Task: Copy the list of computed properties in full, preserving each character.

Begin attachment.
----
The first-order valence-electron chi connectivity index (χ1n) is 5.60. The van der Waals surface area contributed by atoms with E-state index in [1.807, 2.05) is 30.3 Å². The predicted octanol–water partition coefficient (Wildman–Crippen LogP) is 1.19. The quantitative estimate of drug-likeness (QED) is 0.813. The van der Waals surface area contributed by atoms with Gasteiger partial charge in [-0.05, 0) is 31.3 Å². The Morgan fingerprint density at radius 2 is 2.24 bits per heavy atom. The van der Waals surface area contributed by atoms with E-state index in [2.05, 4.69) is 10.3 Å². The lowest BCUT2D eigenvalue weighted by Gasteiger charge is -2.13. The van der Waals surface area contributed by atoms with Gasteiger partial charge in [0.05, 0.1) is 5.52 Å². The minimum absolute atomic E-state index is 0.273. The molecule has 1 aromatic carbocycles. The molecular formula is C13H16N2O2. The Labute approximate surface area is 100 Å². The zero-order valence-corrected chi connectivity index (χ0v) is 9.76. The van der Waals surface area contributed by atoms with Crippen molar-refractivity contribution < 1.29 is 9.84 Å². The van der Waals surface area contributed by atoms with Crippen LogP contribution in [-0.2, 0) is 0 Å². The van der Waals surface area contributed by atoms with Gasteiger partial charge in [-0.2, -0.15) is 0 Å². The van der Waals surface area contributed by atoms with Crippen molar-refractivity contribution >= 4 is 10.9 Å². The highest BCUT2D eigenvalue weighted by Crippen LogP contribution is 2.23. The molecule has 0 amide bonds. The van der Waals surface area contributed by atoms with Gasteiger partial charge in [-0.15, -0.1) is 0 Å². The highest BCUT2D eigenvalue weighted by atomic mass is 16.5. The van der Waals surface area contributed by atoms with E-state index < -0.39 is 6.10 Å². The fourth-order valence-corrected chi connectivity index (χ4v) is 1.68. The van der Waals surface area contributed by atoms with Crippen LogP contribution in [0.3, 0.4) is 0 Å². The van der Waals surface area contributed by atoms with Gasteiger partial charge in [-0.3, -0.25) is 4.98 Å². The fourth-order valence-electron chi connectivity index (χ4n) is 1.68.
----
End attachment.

The first-order valence-electron chi connectivity index (χ1n) is 5.60. The van der Waals surface area contributed by atoms with E-state index in [1.807, 2.05) is 30.3 Å². The predicted octanol–water partition coefficient (Wildman–Crippen LogP) is 1.19. The quantitative estimate of drug-likeness (QED) is 0.813. The van der Waals surface area contributed by atoms with Gasteiger partial charge in [-0.05, 0) is 31.3 Å². The Morgan fingerprint density at radius 2 is 2.24 bits per heavy atom. The van der Waals surface area contributed by atoms with E-state index in [2.05, 4.69) is 10.3 Å². The lowest BCUT2D eigenvalue weighted by Gasteiger charge is -2.13. The van der Waals surface area contributed by atoms with Gasteiger partial charge in [0.05, 0.1) is 5.52 Å². The minimum absolute atomic E-state index is 0.273. The molecule has 1 aromatic carbocycles. The molecular formula is C13H16N2O2. The Labute approximate surface area is 100 Å². The zero-order valence-corrected chi connectivity index (χ0v) is 9.76. The van der Waals surface area contributed by atoms with Crippen molar-refractivity contribution < 1.29 is 9.84 Å². The van der Waals surface area contributed by atoms with Crippen LogP contribution in [-0.2, 0) is 0 Å². The van der Waals surface area contributed by atoms with Gasteiger partial charge in [-0.2, -0.15) is 0 Å². The van der Waals surface area contributed by atoms with Crippen molar-refractivity contribution >= 4 is 10.9 Å². The highest BCUT2D eigenvalue weighted by Crippen LogP contribution is 2.23. The molecule has 0 amide bonds. The van der Waals surface area contributed by atoms with Gasteiger partial charge in [-0.15, -0.1) is 0 Å². The highest BCUT2D eigenvalue weighted by atomic mass is 16.5. The van der Waals surface area contributed by atoms with E-state index < -0.39 is 6.10 Å². The fourth-order valence-corrected chi connectivity index (χ4v) is 1.68. The van der Waals surface area contributed by atoms with Crippen LogP contribution in [0.3, 0.4) is 0 Å². The van der Waals surface area contributed by atoms with Gasteiger partial charge in [-0.3, -0.25) is 4.98 Å². The fourth-order valence-electron chi connectivity index (χ4n) is 1.68.